John Grisham has a reputation of either nailing a story right until to subterranean levels or simply falter in the roots and make a hash of things throughout. The Runaway Jury initially seemed to fall amongst the latter category. However, the book got a revival midway and the end was a signature Grisham visceral denouement which evoked a mouth-gaping reaction from the readers.
Grisham, who is known across the globe for his legal thrillers, penned down The Runaway Jury in the year 1996. It had mixed-bag of reviews across the community of bibliophiles. One of the primary reasons for the same is that the thriller was bereft of the final killing zeal right until the middle of the story. Despite having the prowess of narration, Grisham’s narrative seemed a wee bit tardy and it felt at one point of time that this is nothing but a listless litany being spouted by some ordinary high school kid, who is trying his best to impress his admirers.
The story revolves around a legal bout between Rankin Fitch, who was hell-bent to bail out the stalwarts of the tobacco industry, and Wendall Rohr, who was backing Celeste Wood, who lost her husband to lung cancer, being a ramification of lifelong smoking. However, the game was not decided by anyone of them. Nicholas Easter and Marlee, his compatriot, embezzled the show as they made a mystifying entrance in the case and manipulated the entire jury to vote in favor of what according to them was the right decision. Easter was Marlee’s boyfriend and aided her in avenging her parents’ death who died due to cancer, being a cause of smoking.
The story initially suffered a few hiccups as Grisham was giving us a preamble to his characters. A few like Loreen Duke, Lonnie Shaver, Stella Hulic and others seemed to be forcibly written into the story, which could have been done in a more opportune way. Main characters like Nicholas Easter, Marlee, and Rankin Fitch hovered around the periphery of the story right until the legal bout kicked-off.
The narration seemed to be an exchange of words between a grumpy boss (Rankin) and his hapless associates and paralegals who seemed to be toothless. However, Grisham rendered Durwood Cable, the lawyer who was defending Fitch, to be a fierce and a competent individual who knew his tricks well.
One of the nexuses of the plaintiff’s evidence was a biblical slip scribed by some individual way back in 1930, which incriminated the industry of using excessive nicotine in order to get smokers addicted. Haplessly, Grisham gave it no importance and left it as a cog episode.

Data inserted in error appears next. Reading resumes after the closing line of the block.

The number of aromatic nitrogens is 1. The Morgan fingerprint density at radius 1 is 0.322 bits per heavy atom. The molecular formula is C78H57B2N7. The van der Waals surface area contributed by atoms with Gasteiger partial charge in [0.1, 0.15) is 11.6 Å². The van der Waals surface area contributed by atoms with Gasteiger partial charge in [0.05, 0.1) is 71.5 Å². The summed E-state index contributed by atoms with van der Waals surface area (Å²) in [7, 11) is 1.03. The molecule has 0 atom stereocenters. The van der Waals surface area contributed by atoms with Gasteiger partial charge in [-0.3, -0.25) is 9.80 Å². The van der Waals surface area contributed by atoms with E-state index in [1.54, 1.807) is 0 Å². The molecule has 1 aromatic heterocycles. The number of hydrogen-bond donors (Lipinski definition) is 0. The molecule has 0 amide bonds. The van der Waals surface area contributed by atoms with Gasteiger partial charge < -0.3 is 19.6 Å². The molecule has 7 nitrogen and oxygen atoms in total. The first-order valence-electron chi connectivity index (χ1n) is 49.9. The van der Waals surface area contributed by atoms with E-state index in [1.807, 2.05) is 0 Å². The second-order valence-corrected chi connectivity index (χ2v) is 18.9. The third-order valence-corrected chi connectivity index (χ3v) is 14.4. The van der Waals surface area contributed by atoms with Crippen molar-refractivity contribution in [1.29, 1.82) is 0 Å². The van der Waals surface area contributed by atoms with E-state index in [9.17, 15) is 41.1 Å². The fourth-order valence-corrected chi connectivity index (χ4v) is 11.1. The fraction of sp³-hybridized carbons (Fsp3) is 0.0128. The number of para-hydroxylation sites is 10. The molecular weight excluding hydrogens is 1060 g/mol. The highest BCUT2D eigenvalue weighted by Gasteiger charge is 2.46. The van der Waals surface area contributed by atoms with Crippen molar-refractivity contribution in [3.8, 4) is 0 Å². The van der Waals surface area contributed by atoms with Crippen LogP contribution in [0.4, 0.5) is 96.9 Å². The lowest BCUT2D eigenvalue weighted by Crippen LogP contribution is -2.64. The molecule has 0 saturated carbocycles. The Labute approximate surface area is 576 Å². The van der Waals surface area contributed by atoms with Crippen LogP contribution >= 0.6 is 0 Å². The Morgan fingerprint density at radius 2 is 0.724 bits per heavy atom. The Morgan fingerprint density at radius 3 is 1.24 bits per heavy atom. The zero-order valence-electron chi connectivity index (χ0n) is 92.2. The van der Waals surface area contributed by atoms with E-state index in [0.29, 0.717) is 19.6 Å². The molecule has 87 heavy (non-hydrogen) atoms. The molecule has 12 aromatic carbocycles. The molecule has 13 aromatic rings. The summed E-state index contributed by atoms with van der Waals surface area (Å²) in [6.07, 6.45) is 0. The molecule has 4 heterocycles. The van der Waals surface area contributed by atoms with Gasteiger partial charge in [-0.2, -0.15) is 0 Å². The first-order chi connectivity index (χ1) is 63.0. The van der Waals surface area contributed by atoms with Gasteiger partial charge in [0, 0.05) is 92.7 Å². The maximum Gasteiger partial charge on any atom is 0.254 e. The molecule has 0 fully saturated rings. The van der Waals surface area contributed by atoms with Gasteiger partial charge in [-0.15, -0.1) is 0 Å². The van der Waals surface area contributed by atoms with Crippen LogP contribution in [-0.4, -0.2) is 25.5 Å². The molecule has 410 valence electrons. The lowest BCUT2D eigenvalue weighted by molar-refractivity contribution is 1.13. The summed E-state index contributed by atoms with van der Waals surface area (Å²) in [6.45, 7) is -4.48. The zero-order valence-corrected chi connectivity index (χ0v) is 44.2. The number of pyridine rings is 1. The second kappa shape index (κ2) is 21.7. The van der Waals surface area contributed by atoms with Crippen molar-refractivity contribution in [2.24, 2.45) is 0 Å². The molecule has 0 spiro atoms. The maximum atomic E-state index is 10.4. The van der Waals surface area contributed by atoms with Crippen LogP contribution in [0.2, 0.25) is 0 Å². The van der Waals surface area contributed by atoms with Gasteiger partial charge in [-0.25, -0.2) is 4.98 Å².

The character rendition was apt for the big shots like Fitch, Marlee, and Easter. However, the others seemed to be simply puppets dancing to the tunes of these three. The judge seemed to lack a baritone of his own which accords him the power to rule the jury.
Nicholas Easter portrayed himself as an individual, whose past was oblivious to anyone barring Fitch who dug extremely deep to unspool it in order to win the case. Marlee exhibited extraordinary calm to keep her tracks covered unless Fitch decided to unveil it but it went down the drain. Rankin Fitch, the man who was the crux of the story, played the dark bloke who has delivered victory for bigshots in exchange of dibbs and was ready to do the same again only if Easter was not in his way.
However, the end of the story seemed to be a messianic one as Marlee’s past was unveiled and both Marlee and Easter pulled off a stunner in conning Rankin Fitch and avenging the death of Marlee’s parents. To rub salt in Fitch’s wounds Marlee returned for one more time to pay back the money which Fitch gave her in exchange of the verdict. It gave an explosive statement in the end to Fitch which probably could have read, “When the hunter becomes hunted”.
The novel is good for a one-time read if you are too abhorrent to blood but if you are looking for a fast-paced thriller that will curdle your blood and will give you goosebumps, The Runaway Jury is bound to disappoint you.